Many bike camping friends would never head out with anything more than a backpack like the Blackburn models I mentioned. They insist you only need a change of clothes, a toothbrush, some food, and a sleeping bag. For me, it depends on the travel distance. On the Root River trail, you can bike for maybe 30 miles and take your pick of several campgrounds near Lanesboro. I used a Burley Flatbed on one trip because I wanted a few extra gadgets with me and I knew the daily distance would be fairly minimal. For leisure trips on a flat trail, the bike trailer worked fine.
The Root River trail in Minnesota is incredibly scenic, and it makes sense to record the journey. I used the WASPcam 9907 because it records in 4K and gave me a nice wide angle of the trail. Also, it’s waterproof without needing a case (unlike previous iterations of the GoPro). The camera also stayed tight against the handlebars with a supporting bracket. After my trip, I even copied the videos over to a MacBook and used iMovie to speed up the footage and posted it on Facebook.
One of the most important things to know about bike camping is that, on the trail after biking all day, you will be “car less” with no options for retreat. I biked 20 miles in one day, and the weather turned a bit foul. I used the Nemo Nocturne because we camped in a fairly standard tent without too much protection from the cold (about 35-degrees at night). The Nocturne is perfect for bike camping because the bag is so light and compact, yet it’s rated for 15-degrees.
One of my own discoveries while bike camping is that there’s two distinct things: the journey and then the destination. I decided to wear Terrex Trail Cross SL shoes because I wanted to explore the area around the campground on foot. I also don’t like biking shoes (maybe that makes me a newbie, who knows) because I like to jump off the bike and snap photos or stop to stroll around the towns. These all-purpose shoes for biking and hiking have a flat sole and they’re super light.
My wife used this warm Helly Hansen jacket on the trip, designed for warmth and rain protection. The one comment she kept making is how light it seems. The jacket is fully waterproof, windproof, and breathable. One bonus is that the sleeves and hood draw tight for biking.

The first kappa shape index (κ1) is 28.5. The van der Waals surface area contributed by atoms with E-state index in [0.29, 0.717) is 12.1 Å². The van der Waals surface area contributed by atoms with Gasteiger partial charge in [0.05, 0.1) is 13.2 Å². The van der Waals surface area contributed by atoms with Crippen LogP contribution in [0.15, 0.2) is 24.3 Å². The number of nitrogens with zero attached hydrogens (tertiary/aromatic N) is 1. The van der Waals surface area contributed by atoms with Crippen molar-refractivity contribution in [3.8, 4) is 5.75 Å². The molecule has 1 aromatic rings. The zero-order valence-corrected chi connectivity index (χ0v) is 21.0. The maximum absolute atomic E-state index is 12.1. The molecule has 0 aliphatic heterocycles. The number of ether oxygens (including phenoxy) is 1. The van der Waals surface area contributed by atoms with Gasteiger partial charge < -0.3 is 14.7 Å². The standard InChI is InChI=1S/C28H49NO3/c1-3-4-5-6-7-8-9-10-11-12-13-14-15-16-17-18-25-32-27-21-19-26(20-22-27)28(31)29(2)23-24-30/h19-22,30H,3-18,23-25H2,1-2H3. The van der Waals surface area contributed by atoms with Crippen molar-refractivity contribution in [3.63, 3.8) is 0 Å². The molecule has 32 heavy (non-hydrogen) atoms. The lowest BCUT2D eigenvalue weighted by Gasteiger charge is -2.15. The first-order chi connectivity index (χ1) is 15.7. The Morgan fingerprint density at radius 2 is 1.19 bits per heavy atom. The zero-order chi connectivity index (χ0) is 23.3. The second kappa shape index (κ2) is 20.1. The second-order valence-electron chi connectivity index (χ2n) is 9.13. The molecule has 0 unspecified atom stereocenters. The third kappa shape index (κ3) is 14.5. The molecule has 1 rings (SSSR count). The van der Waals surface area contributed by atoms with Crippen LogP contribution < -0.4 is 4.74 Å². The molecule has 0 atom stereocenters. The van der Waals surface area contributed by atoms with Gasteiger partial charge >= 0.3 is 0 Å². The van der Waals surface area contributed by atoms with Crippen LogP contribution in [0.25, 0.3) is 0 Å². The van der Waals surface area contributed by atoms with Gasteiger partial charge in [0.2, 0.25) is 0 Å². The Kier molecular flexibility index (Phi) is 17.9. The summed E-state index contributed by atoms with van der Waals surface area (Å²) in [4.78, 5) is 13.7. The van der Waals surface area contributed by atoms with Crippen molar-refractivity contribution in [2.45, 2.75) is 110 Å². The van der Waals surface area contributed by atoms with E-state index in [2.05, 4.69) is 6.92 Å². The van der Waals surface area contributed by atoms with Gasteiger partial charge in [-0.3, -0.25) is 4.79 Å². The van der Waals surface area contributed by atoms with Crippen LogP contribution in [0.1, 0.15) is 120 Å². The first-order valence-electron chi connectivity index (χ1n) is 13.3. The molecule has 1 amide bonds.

I mentioned how my bike camping experience was meant to be leisurely. That’s why I decided to replace the saddle on the Diamondback Haanjo with this more comfortable option. I have to hand it to Brooks England because, after 30-40 miles of riding (plus many more miles on other trips), I never felt like I wanted to take a break due to the seat. This saddle uses dampening effect to create more cushion, and the seat itself is made of rubber and cotton.
I’ve never liked tight-fitting clothing, but on a bike, it’s not optional. You need the warmth, the sun protection, and it’s annoying to have a shirt of pants flopping around. This super-light shirt has 35-UPF sun protection and wicking tech to help your body breathe and stay warm. I wore this on almost every leg of the trip (sorry about the smells) because it worked so well for warmth.
Many bike accidents happen when a lone cyclist goes off the trail—it’s not even a collision. We both really liked this comfortable, lightweight helmet—it has a quick adjust knob on the back. The straps were also easy to adjust and snap into place. The easier the helmet is to use, the more likely you are to wear it at all times, and this one worked perfectly.